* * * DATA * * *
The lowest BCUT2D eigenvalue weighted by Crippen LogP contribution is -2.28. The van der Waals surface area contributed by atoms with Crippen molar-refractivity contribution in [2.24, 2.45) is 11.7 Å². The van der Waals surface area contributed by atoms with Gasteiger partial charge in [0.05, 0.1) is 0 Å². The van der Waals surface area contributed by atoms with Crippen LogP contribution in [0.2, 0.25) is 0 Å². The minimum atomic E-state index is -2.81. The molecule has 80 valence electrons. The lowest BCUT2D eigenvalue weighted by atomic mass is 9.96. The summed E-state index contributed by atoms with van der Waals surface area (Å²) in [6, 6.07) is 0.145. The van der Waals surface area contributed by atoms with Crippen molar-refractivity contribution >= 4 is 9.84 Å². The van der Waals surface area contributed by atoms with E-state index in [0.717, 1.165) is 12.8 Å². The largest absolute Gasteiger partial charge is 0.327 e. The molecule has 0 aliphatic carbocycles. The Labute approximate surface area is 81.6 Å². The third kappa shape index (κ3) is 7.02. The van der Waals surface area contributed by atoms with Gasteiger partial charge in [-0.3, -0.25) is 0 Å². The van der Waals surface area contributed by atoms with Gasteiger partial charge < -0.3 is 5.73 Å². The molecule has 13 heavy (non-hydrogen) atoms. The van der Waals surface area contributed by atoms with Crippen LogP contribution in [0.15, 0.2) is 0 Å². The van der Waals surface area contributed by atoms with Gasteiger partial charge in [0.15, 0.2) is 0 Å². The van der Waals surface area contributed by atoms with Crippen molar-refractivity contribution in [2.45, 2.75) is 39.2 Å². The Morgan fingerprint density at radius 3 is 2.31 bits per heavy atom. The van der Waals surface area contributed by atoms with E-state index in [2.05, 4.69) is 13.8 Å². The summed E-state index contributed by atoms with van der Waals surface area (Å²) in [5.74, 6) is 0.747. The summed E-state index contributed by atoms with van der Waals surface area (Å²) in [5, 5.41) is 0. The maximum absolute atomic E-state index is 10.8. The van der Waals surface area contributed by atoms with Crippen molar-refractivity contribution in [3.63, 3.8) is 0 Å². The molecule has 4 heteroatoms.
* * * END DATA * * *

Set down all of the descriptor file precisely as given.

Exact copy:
The lowest BCUT2D eigenvalue weighted by Crippen LogP contribution is -2.28. The van der Waals surface area contributed by atoms with Crippen molar-refractivity contribution in [2.24, 2.45) is 11.7 Å². The van der Waals surface area contributed by atoms with Gasteiger partial charge in [0.05, 0.1) is 0 Å². The van der Waals surface area contributed by atoms with Crippen LogP contribution in [0.2, 0.25) is 0 Å². The minimum atomic E-state index is -2.81. The molecule has 80 valence electrons. The lowest BCUT2D eigenvalue weighted by atomic mass is 9.96. The summed E-state index contributed by atoms with van der Waals surface area (Å²) in [6, 6.07) is 0.145. The van der Waals surface area contributed by atoms with Crippen molar-refractivity contribution >= 4 is 9.84 Å². The van der Waals surface area contributed by atoms with E-state index in [0.717, 1.165) is 12.8 Å². The largest absolute Gasteiger partial charge is 0.327 e. The molecule has 0 aliphatic carbocycles. The Labute approximate surface area is 81.6 Å². The third kappa shape index (κ3) is 7.02. The van der Waals surface area contributed by atoms with Gasteiger partial charge in [-0.3, -0.25) is 0 Å². The van der Waals surface area contributed by atoms with Gasteiger partial charge < -0.3 is 5.73 Å². The molecule has 13 heavy (non-hydrogen) atoms. The van der Waals surface area contributed by atoms with Crippen LogP contribution in [0.15, 0.2) is 0 Å². The van der Waals surface area contributed by atoms with Gasteiger partial charge in [0.15, 0.2) is 0 Å². The van der Waals surface area contributed by atoms with Crippen molar-refractivity contribution in [2.45, 2.75) is 39.2 Å². The Morgan fingerprint density at radius 3 is 2.31 bits per heavy atom. The van der Waals surface area contributed by atoms with E-state index in [2.05, 4.69) is 13.8 Å². The summed E-state index contributed by atoms with van der Waals surface area (Å²) in [5.74, 6) is 0.747. The summed E-state index contributed by atoms with van der Waals surface area (Å²) in [5, 5.41) is 0. The maximum absolute atomic E-state index is 10.8. The van der Waals surface area contributed by atoms with Crippen molar-refractivity contribution in [3.63, 3.8) is 0 Å². The molecule has 4 heteroatoms.